Miramax has partnered with Lionsgate and StudioCanal to distribute more than 550 Miramax titles on home entertainment platforms worldwide.
The multi-year partnership, announced Friday, covers titles such as “Pulp Fiction,” “The English Patient,” “Chicago” and “Good Will Hunting” for release on Blu-ray, DVD, EST, Internet VOD and cable VOD internationally.
“I think we always were hopeful that we would find one or two companies to take on home entertainment,” said Miramax CEO Mike Lang.
Jennifer Aniston-Jason Bateman starrer “The Switch” will be the first release under the partnership. Pic will be available on multiple platforms in the U.S. on March 15.
“The Miramax library will be one of the most treasured jewels in our home entertainment crown,” said Lionsgate prexy and co-chief operating officer Steve Beeks in a statement.
Lionsgate will distribute the titles in the U.S. and work with StudioCanal to release the films in the U.K. StudioCanal will handle European distribution while Lionsgate will partner with third parties for the rest of the world.
Disney will continue to handle physical distribution of catalog titles until the transition to Lionsgate and StudioCanal is completed over the next few months. Lang would not comment on whether the two companies had made a minimum guarantee on the new pact.
Deal allows the new iteration of Miramax to begin generating revenues from the library amassed when the company was a division of Disney headed by the Weinsteins. The library hasn’t been exploited significantly in recent years on Blu-Ray or digital platforms.
Company is still in the process of building its staff, with Lang estimating that Miramax will bring 50 people on board by the end of this year.
Pact comes two months after a consortium of owners led by Colony Capital and Ron Tutor bought Miramax from Walt Disney Co.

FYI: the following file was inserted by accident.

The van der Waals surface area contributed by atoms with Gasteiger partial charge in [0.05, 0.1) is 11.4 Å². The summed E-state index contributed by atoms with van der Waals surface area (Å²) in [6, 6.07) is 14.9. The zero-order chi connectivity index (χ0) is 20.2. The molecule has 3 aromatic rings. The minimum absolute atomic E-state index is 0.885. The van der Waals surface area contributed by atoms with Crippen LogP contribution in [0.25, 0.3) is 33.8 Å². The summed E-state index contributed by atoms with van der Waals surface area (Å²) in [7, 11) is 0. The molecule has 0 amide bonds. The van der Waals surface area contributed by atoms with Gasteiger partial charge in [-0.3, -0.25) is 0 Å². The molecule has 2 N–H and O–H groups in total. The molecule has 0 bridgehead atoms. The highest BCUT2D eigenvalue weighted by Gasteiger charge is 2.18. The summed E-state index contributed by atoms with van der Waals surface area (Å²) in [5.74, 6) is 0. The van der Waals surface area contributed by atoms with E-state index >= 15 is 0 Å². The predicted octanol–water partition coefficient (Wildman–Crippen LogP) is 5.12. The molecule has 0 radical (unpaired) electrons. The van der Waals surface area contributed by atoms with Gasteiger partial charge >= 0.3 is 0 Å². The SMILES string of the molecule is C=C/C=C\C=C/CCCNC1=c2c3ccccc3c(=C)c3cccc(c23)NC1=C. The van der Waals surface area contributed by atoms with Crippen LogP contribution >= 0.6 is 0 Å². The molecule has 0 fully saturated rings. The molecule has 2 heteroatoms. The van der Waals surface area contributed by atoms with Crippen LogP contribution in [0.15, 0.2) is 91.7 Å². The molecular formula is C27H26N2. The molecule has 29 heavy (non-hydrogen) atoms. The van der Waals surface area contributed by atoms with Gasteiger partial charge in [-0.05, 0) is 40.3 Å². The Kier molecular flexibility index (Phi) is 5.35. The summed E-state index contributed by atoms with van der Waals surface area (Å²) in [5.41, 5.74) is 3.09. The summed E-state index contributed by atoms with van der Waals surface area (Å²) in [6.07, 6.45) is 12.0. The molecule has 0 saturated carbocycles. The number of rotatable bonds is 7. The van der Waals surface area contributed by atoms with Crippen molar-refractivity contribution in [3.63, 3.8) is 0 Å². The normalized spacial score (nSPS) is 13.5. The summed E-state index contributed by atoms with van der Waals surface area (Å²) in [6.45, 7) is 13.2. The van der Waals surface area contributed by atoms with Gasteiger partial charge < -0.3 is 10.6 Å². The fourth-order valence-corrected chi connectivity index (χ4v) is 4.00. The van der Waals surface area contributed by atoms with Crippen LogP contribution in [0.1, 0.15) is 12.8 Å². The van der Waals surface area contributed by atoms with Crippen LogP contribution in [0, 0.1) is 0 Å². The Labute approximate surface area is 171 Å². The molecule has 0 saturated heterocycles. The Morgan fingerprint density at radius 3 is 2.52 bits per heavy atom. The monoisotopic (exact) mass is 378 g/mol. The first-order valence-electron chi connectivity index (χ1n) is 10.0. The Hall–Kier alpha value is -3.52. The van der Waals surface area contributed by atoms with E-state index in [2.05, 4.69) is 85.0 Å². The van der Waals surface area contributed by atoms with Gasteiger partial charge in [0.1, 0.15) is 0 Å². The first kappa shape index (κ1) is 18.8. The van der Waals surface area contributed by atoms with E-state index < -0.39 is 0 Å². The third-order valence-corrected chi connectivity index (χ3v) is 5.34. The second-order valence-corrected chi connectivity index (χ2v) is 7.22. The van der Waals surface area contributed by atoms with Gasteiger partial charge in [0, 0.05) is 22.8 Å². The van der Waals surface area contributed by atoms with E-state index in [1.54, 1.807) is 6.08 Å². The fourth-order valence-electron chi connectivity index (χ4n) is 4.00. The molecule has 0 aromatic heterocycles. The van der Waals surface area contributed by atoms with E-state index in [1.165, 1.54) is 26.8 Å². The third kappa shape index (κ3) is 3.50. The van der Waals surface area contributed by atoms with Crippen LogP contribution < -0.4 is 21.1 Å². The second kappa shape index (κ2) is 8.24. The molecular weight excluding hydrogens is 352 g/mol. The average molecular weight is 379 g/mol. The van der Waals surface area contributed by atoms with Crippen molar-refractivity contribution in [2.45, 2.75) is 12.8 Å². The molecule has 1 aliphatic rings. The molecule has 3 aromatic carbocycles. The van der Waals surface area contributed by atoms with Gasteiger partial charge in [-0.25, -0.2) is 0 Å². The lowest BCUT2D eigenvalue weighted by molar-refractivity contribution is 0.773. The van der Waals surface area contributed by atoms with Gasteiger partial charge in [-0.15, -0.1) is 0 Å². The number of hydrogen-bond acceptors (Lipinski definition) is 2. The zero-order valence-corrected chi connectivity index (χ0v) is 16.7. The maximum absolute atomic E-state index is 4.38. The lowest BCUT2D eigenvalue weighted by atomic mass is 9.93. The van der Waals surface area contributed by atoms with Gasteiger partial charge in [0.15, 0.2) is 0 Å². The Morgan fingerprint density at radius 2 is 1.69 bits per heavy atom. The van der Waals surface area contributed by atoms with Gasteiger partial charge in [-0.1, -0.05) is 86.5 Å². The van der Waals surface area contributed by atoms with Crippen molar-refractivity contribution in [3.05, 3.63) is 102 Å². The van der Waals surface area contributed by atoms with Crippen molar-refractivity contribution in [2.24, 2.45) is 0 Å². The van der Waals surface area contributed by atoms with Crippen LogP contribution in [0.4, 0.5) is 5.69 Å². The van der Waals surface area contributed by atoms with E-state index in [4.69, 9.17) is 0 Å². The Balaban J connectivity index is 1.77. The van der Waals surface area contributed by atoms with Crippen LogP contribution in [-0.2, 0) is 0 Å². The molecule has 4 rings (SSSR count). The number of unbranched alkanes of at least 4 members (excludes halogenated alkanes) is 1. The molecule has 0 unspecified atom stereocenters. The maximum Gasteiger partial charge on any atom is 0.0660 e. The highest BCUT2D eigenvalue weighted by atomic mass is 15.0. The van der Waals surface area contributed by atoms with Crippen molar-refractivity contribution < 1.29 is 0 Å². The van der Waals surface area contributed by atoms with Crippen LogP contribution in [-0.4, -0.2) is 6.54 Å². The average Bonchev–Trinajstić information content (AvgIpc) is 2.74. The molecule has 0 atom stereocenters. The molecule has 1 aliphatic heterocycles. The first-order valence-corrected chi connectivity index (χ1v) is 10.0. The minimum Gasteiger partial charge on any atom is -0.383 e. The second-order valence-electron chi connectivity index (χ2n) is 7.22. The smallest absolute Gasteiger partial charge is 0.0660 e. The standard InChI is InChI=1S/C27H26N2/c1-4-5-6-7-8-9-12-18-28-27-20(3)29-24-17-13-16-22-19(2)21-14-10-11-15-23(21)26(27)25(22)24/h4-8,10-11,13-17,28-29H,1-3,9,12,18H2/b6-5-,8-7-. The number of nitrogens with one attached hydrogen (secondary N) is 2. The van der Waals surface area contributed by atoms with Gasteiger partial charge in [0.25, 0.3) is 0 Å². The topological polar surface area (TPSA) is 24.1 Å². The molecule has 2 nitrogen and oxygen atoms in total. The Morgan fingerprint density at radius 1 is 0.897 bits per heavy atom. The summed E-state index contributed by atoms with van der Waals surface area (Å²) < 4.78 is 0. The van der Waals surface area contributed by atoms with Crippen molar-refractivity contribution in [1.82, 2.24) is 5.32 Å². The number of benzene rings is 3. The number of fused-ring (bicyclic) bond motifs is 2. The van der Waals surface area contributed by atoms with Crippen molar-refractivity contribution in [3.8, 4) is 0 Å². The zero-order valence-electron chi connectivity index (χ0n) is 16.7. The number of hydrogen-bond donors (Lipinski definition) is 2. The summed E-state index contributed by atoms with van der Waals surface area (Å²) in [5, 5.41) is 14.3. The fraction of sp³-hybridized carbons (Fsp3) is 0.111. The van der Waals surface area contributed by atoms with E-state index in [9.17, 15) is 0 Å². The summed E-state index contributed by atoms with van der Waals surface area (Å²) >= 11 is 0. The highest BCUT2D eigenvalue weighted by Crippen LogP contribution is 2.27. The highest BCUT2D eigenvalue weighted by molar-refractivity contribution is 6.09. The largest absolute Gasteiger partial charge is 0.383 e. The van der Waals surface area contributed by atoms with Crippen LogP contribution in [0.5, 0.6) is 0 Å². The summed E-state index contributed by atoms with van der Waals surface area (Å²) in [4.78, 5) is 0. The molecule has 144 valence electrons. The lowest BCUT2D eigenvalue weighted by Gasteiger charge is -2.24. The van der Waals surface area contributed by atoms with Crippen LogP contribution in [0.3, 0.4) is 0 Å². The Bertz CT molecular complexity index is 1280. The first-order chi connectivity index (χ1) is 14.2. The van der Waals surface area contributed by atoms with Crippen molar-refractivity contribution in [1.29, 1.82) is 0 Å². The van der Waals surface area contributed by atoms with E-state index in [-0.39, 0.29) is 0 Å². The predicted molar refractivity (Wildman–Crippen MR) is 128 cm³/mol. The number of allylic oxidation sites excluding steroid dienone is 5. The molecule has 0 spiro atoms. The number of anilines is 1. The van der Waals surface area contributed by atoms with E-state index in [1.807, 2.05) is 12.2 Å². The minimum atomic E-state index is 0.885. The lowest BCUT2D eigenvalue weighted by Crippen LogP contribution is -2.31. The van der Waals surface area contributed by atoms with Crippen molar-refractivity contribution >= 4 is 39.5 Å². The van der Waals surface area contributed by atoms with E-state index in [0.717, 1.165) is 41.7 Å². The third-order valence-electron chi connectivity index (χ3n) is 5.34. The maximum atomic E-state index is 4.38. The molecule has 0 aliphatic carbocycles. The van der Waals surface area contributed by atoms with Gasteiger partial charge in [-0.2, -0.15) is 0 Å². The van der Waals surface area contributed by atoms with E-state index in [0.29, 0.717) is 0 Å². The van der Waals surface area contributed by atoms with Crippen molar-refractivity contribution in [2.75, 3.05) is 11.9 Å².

For Lionsgate, the partnership adds a number of highly recognizable titles to its library, which contains more than 13,000 films and TV episodes including the Tyler Perry comedies as well as such pics as “Basic Instinct,” “Crash” and “Precious.” The minimajor attempted unsuccessfully last year to merge with MGM in a deal that would have added some 4,000 titles from the MGM library.
A person with knowledge of the homevideo biz indicated the Miramax titles, which include a significant number of Oscar winners, are viewed by Lionsgate execs as being especially complementary to its current library.
Homevideo has been a strong performer for Lionsgate. The company reported Wednesday a net loss in the third quarter ended Dec. 31, in part due to the nearly $8 million in costs it incurred fighting a takeover attempt by Carl Icahn, but noted that strong DVD sales, mainly for “The Expendables,” helped drive its overall revenue increases.
Third-quarter home entertainment revenue jumped 63% to $174 million. In addition to “The Expendables,” the release of Tyler Perry’s “Madea’s Big Happy Family” boosted DVD sales.
Miramax recently partnered with The Weinstein Company to produce sequels to films including “Shakespeare in Love,” “Rounders” and “Bad Santa.” Lang said sequels co-financed with TWC would most likely not be subject to the new deal.